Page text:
The RBI announced another round of $billion dollar-rupee swap on 23 March and up to Rs 1 lakh crore of long-term repo operations as and when required.
At the interbank foreign exchange the rupee opened at 74.16, then gained further ground and touched a high of 74.00 against the US dollar, registering a rise of 25 paise over its previous close.
Asian stocks fall after historic Wall Street rout
Most Asian shares fell on Tuesday a day after Wall Street’s historic market rout, with fleeting initial gains evaporating as the coronavirus remained a major risk to economic growth, reported Reuters.
MSCI's broadest index of Asia-Pacific shares outside Japan gave up early gains to trade 0.43 percent lower. Japan's Nikkei stock index slid 2.79 percent and South Korea's was off 3.2 percent. Australian shares were up 0.5 percent although this followed a massive plunge of almost 10 percent on Monday.
US stock futures rose 1.16 percent early in Asian trading, but these gains were not enough to ease investor concern about the continuous spread of the flu-like virus.
“It’s no surprise that we’re seeing a bounce (in US stock futures) after the big falls on Monday,” said Michael McCarthy, chief market strategist at CMC Markets in Sydney.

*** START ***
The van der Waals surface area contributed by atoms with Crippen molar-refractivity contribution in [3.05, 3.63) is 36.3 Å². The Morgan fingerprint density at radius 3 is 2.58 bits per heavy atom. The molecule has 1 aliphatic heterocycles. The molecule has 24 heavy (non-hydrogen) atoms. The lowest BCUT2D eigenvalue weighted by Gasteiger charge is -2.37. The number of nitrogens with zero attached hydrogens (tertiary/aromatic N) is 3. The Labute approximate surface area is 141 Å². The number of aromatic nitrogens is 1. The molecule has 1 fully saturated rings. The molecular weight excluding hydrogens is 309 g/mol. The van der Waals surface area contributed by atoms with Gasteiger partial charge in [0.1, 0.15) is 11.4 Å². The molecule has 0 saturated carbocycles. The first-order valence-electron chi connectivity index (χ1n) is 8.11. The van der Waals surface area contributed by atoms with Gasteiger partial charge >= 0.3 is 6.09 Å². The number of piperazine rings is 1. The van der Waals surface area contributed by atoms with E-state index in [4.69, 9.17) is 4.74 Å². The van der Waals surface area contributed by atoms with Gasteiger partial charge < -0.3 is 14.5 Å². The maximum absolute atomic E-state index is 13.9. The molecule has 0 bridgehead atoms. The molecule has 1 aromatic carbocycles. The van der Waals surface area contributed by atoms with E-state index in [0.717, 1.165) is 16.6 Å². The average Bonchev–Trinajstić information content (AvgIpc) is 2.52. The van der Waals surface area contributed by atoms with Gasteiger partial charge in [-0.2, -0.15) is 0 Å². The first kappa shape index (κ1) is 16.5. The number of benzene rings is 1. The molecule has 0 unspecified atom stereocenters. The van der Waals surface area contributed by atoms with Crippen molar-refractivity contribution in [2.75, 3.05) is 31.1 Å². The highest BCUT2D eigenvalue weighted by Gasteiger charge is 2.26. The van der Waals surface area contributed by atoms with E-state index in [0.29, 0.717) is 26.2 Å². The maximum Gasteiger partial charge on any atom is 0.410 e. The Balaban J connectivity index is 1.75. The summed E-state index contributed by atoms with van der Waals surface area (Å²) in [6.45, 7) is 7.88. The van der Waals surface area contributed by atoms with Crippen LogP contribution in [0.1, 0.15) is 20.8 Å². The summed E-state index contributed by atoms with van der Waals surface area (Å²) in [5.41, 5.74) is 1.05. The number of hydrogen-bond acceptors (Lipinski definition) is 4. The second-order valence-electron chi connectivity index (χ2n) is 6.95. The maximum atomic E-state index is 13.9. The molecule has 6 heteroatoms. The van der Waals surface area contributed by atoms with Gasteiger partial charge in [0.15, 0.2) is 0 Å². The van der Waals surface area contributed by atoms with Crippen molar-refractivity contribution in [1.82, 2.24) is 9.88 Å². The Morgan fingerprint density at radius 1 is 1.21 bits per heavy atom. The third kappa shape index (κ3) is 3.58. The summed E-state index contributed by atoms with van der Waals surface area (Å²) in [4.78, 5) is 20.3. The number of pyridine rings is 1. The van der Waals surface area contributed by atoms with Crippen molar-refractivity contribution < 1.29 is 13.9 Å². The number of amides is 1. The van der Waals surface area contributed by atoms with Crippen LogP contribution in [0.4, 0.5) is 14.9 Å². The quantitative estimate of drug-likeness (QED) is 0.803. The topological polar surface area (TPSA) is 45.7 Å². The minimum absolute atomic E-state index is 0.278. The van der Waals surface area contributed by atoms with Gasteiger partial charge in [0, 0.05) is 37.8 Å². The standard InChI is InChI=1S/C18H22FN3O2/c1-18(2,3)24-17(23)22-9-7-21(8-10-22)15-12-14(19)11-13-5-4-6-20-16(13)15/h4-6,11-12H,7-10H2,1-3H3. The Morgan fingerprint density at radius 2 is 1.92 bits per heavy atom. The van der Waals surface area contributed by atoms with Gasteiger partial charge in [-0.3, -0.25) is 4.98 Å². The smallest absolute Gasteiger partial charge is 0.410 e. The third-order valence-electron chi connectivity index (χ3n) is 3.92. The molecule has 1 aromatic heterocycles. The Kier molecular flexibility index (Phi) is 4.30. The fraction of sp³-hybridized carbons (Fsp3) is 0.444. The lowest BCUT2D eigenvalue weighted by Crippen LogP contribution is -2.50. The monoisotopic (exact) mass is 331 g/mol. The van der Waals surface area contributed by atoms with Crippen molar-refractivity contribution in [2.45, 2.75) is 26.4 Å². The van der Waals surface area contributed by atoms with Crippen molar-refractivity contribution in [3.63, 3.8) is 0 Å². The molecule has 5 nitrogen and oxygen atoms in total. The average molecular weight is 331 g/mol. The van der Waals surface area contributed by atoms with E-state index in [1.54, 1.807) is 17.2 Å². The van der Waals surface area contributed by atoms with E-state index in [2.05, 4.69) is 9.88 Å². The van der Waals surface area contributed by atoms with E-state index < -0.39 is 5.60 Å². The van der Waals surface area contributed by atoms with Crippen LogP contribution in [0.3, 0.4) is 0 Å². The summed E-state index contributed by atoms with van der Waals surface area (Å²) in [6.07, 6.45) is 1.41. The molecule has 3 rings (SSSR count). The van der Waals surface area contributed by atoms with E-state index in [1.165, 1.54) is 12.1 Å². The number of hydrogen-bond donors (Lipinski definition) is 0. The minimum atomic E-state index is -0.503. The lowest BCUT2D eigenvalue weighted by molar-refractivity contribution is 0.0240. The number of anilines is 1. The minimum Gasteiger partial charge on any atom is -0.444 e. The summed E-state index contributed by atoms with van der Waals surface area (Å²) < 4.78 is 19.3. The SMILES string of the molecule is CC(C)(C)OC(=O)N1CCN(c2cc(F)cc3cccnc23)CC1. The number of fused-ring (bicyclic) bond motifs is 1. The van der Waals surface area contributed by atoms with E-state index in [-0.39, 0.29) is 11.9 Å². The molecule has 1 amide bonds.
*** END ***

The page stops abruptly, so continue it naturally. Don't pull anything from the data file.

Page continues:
“However, the situation continues to deteriorate on the economic front because of the virus.”
The U.S. Federal Reserve stunned investors with another emergency rate cut on Sunday, prompting other central banks to ease policy in the biggest coordinated response since the global financial crisis more than a decade ago.
Investors, however, are worried that central banks may have spent all their ammunition and that more draconian restrictions on personal movement are necessary to contain the global coronavirus outbreak.
Financial markets cratered on Monday. The S&P 500 tumbled 12 percent, its biggest drop since "Black Monday" three decades ago, despite the Fed's surprise move late Sunday to cut interest rates to near zero, its second emergency interest rate cut in less than two weeks.
Some $2.69 trillion in market value was wiped from the S&P 500 as it suffered its third-largest daily percentage decline on record. Over the past 18 days, the benchmark index has lost $8.28 trillion.
Traders are looking ahead to data due later on Tuesday, which is forecast to show German investor sentiment tumbled in March.
Oil jumps $1 as sharp falls draw investors, bargain buyers
Oil rose more than $1 on Tuesday as bargain hunters emerged after recent sharp falls due to the coronavirus pandemic and the price war between Saudi Arabia and Russia, but fears of a recession still dragged on the market.
Brent crude was up by 1.8 percent, or 55 cents, to $30.60 a barrel, after hitting a high of $31.25.
US West Texas Intermediate (WTI) crude rose 3.7 percent, or $1.06, to $29.76, having come off a high of $30.21.
“Presumably, the market is getting supported by physical bargain hunters and short covering,” said Stephen Innes, chief markets strategist at AxiCorp.
The United States has said it will take advantage of low oil prices to fill its Strategic Petroleum Reserve (SPR), and other countries and companies are planning similar measures to fill storage tanks.
-- With inputs from agencies